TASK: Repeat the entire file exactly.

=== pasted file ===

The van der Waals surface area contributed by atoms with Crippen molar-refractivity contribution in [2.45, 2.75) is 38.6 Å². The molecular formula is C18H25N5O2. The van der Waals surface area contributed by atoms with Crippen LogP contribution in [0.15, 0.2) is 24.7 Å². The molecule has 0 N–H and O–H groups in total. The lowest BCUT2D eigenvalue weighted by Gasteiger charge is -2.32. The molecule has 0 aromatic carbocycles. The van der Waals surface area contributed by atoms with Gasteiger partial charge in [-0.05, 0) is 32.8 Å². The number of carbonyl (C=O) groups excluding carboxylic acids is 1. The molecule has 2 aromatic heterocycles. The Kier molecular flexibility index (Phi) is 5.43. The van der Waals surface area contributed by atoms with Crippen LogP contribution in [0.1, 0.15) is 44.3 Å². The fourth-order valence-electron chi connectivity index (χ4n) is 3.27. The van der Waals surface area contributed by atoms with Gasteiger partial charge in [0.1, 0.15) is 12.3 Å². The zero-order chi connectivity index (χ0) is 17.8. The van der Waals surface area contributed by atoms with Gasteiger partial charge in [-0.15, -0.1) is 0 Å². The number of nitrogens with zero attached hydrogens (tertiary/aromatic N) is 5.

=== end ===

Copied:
The van der Waals surface area contributed by atoms with Crippen molar-refractivity contribution in [2.45, 2.75) is 38.6 Å². The molecular formula is C18H25N5O2. The van der Waals surface area contributed by atoms with Crippen LogP contribution in [0.15, 0.2) is 24.7 Å². The molecule has 0 N–H and O–H groups in total. The lowest BCUT2D eigenvalue weighted by Gasteiger charge is -2.32. The molecule has 0 aromatic carbocycles. The van der Waals surface area contributed by atoms with Gasteiger partial charge in [-0.05, 0) is 32.8 Å². The number of carbonyl (C=O) groups excluding carboxylic acids is 1. The molecule has 2 aromatic heterocycles. The Kier molecular flexibility index (Phi) is 5.43. The van der Waals surface area contributed by atoms with Crippen LogP contribution in [0.1, 0.15) is 44.3 Å². The fourth-order valence-electron chi connectivity index (χ4n) is 3.27. The van der Waals surface area contributed by atoms with Gasteiger partial charge in [0.1, 0.15) is 12.3 Å². The zero-order chi connectivity index (χ0) is 17.8. The van der Waals surface area contributed by atoms with Gasteiger partial charge in [-0.15, -0.1) is 0 Å². The number of nitrogens with zero attached hydrogens (tertiary/aromatic N) is 5.